It’s been hard of late to be a person, and to reckon with the immensity of the world. You know that you read and write because that is the only way you can slowly inch forward. Last week you read Latitudes of Longing by Shubhangi Swarup, and revisited Jean Rhys’ Wide Sargasso Sea. In some ways, they feel like sister texts, though they are vastly different. The wildness in both, mostly. The thing that you can’t stop thinking about is the question of nomenclature in both texts—Swarup’s critique of colonialist renaming of places and peoples; the way Antoinette is made Bertha. You keep thinking of the way cruelty is renamed and euphemised and whitened over, and how unrewarding all this thinking, this work of ravelling can feel. You’re thinking of your own in-betweenness in so many affairs, and how it can’t possibly be such a bad thing. You met an old friend yesterday, and the only thing that held you together was the sweet, sticky syrup of nostalgia. She seemed so sure that the world was as she saw it. You spoke to your brother later. He, too, seems so sure that the world is as he sees it. Swarup writes,

“Girija Prasad is adamant on creating his own map of the archipelago. It is a portrait created with the same earnestness he pours into sketching his wife. It is his engagement with the memories, curiosities and emotions the landscape evokes. The map may look like that of the Andamans, but it is equally the artist’s portrait of himself.”

What baffles you is the fact that there is a universal map of the world, and then the personal, innumerable “memories, curiosities and emotions” that places evoke in us as we move through it—that these maps coexist. How do we manage to do anything at all? How is it a surprise that we hurt so often?

Antoinette’s husband (Rochester, but unnamed by Rhys) says, “Reality might disconcert her, bewilder her, hurt her, but it would not be reality. It would be only a mistake, a misfortune, a wrong path taken, her fixed ideas would never change.” She tries to defend herself. She says that her half-brother “tells lies about us and he is sure that you will believe him and not listen to the other side,” to which Rochester asks, “Is there another side?” and to which Antoinette replies, “There is always the other side, always.” He tells her that he feels as though the place, Coulibri, is conspiring against him, that it is his enemy. She tells him, “You are quite mistaken. It is not for you and not for me. It has nothing to do with either of us. That is why you are afraid of it, because it is something else.” You cannot stop thinking of all those with power that kill the things they fear because those things are “something else”, something they do not understand, something that their language does not have a name for.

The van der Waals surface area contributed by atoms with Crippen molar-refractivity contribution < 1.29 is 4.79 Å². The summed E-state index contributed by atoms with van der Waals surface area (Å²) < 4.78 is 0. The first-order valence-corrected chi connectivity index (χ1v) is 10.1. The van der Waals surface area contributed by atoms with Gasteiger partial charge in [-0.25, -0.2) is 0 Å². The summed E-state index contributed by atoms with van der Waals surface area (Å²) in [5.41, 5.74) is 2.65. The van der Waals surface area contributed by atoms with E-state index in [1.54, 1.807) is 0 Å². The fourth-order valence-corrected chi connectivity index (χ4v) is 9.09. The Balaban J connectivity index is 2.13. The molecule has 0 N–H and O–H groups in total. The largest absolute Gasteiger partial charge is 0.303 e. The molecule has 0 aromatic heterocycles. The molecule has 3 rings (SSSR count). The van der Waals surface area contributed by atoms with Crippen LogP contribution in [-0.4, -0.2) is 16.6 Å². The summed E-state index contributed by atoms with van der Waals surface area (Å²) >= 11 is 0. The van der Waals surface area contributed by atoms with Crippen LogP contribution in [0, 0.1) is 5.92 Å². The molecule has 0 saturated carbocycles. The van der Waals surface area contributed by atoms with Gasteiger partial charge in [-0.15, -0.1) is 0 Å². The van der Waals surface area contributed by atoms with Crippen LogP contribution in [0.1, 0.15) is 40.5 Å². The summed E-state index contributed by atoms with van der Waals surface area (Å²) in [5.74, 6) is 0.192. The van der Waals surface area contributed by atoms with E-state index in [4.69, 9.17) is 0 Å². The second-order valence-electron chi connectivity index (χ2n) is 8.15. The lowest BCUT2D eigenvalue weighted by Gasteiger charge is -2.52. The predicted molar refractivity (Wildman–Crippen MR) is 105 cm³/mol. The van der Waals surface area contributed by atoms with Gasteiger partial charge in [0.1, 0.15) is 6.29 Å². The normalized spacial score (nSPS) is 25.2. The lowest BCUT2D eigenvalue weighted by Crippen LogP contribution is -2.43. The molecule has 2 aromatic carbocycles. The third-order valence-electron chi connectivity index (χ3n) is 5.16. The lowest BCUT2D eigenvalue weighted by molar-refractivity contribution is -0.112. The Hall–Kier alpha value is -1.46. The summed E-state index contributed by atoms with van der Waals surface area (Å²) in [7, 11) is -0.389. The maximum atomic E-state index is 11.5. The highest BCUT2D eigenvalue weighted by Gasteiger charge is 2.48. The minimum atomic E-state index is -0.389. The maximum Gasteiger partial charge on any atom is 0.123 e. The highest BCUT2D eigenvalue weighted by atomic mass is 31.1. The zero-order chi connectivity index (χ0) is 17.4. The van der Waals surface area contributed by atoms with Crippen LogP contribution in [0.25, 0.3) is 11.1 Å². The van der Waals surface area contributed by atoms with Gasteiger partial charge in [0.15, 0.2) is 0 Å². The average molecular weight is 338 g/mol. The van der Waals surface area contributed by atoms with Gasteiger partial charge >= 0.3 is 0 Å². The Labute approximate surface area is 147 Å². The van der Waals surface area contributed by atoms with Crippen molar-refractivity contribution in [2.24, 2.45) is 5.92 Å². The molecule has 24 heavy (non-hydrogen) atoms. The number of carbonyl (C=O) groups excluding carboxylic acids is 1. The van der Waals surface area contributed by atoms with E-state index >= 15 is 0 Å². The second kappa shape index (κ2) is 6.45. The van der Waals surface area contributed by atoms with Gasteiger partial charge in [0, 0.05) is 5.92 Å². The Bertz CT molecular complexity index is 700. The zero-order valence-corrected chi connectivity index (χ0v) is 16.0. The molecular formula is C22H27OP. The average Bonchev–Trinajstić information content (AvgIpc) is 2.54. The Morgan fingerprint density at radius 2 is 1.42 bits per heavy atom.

On a walk with Girija Prasad, Chanda Devi is drawn to a withering palm. He tells her that the tree only flowers once in its lifetime, after which it dies. It expends so much energy into reproducing that the process “saps life away from the tree once it flowers”. This unsettles her. She strokes its bark, and the tree asks her why she speaks to trees, and if she knows why she sought out this particular tree in its final moments. Then the tree tells her, “We are the same. You are one of us. (...) Some spirits bridge the gap between different worlds through love. It keeps us all together.” You think, immediately, of Yeong-hye from The Vegetarian. Antoinette as well. Mad women, all of them. You marvel at their love, and their rage.

A friend unspools, tired of holding it in, on a beloved group chat. She says, “I’m stuck in this situation and others are not and this is just making an island out of me (...)” To this, another friend says, “You don’t have to be an island. We can be an archipelago.” How wonderful and tender! In an interview with Soup, Ranjit Hoskote speaks of his love for the archipelago, and says,

“To me, the ocean and the archipelago are twinned, compelling metaphors, powerful images that speak of how we might lead our lives. The ocean, which is mapped by voyages rather than borders, is a space of possibility, encounter, exchange, and confluence. The archipelago – a garland of islands, each distinct yet all connected – embodies the way in which different yet related cultural forms can enjoy adjacency, dialogue, the ability to interact through translation, and the gift of transmuting one another. (...) The archipelago invites us to think of life, of creativity, as a montage or assemblage, which is defined as much by the individuality of its components as by the interrelationships and cross-references through which it is elaborated.”

You are so grateful for the larger ocean of friendship (especially in these dour days) and for the archipelago you’ve been kindly absorbed into. You are grateful for art—each encounter is a conversation, an exploration, a revelation. You are grateful for this poem that came to you last year like a prayer. It is in such remarkable company. (You hope that this will have been the last time you’ve titled a thing “To Insanity”.) You are grateful, finally, for these women from the series “I Set The Moon On Fire Because She Wouldn’t Wake Up” by Vietnamese artist Mai Ta, whose work you have fallen entirely in love with (via).

In Latitudes of Longing, Plato asks Thapa, “Have you ever witnessed a sunset that fills you with a sense of peace and beauty, though the rest of your life is far from it?” “Not yet,” says Thapa. “If you haven’t seen one yet,” says Plato, “there is hope for you. There is something still left to discover.”